The Digital Photo Guy

Lightroom Tips

by on Jul.09, 2011, under gear, Lightroom, Monday Morning Tips, Photo Editing, Photos, Photoshop CS2/4, Photoshop Elements

Lightroom Keyboard Shortcuts Are Da Bomb

I’ve been using LR since ver. 1 but never tried to integrate it into my workflow because I didn’t want to lose my investment in Photoshop. When one invests effort into learning something, one doesn’t want to change unless the new thing offers a clear advantage. It’s the old, “Don’t confuse me with facts, I’ve got my mind made up!” mindset. I was of that mindset until LR 3 was released last year. Now, I’m a LR convert and, like ex-smokers, I can be a PITA to non-believers.

Two things are needed for LR to work for you. First, you have to be a photographer. By that, I mean someone engaged in the art of photography, not a snapshooter. Second, it helps if you’re trying to organize and enhance your photos, not cut, clone, add, delete or otherwise move pixels. Read this MMT for more details.

If, however, you fall into that small percentage of photographers who simply want to enhance already good photos, LR3 keyboard shortcuts can make your post processing even easier and faster.

Even better, LR has a shortcut that brings up content specific keyboard shortcuts. In other words, if you’re in the Library Module and press Control + / (Mac – Command + /) a pop-up window appears with keyboard shortcuts for the Library Module. If you’re in the Develop Module, the pop-up display shortcuts specific to the Develop Module. This helps you learn the shortcuts much more quickly than a dog-eared, coffee stained “cheat sheet” on your desk, somewhere!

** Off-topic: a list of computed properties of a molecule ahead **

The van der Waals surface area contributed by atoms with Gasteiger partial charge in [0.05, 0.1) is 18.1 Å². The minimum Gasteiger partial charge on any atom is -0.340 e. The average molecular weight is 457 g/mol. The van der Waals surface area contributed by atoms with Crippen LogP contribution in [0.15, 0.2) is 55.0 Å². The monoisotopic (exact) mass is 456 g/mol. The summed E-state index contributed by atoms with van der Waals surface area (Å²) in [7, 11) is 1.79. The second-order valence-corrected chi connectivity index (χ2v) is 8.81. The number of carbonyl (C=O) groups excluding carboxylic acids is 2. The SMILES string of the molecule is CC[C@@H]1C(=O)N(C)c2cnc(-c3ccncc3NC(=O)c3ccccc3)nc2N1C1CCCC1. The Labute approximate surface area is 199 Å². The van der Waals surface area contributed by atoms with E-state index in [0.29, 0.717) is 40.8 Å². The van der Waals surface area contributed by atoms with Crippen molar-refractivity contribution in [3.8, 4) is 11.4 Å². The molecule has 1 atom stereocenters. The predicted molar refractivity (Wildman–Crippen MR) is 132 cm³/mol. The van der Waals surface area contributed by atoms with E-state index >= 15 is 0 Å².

Twitpic Rips-Off Your Photos

Do you use Twitpic to post photos to Twitter? If so, you’re giving them “a worldwide, non-exclusive, royalty-free, sublicenseable and transferable license to use, reproduce, distribute, prepare derivative works of, display, and perform the Content.” In other words, they can do whatever they want with the photos, video or any other content in perpetuity. Yes, they retain your work even if you remove them from the Twitpic site. How do you like them apples! (LINK to story)

I avoid Twitter, Facebook, MySpace and other forms of STD (socially transmitted dreck,) but I’m concerned my photos will be posted by someone else and become the property of Twitpic. If you’re an artist, you might want to ensure all your work is copyrighted.

The fastest, easiest way to apply a copyright notice to all your photo is to enter the info in the Copyright Info page of your camera. Most prosumer quality dSLRs have a menu for entering the owner’s name and copyright info directly into the camera’s IPTC fields. If your camera doesn’t have such a function, be sure to use the Metadata function in most photo editing programs to automatically enter the info as you process the images.

Keep in mind, you can’t collect damages unless you’ve registered your photos with the Copyright Office. Copyright automatically confers as soon as you press the shutter release but without it being registered, the best you’ll get is a removal of the infringing use.


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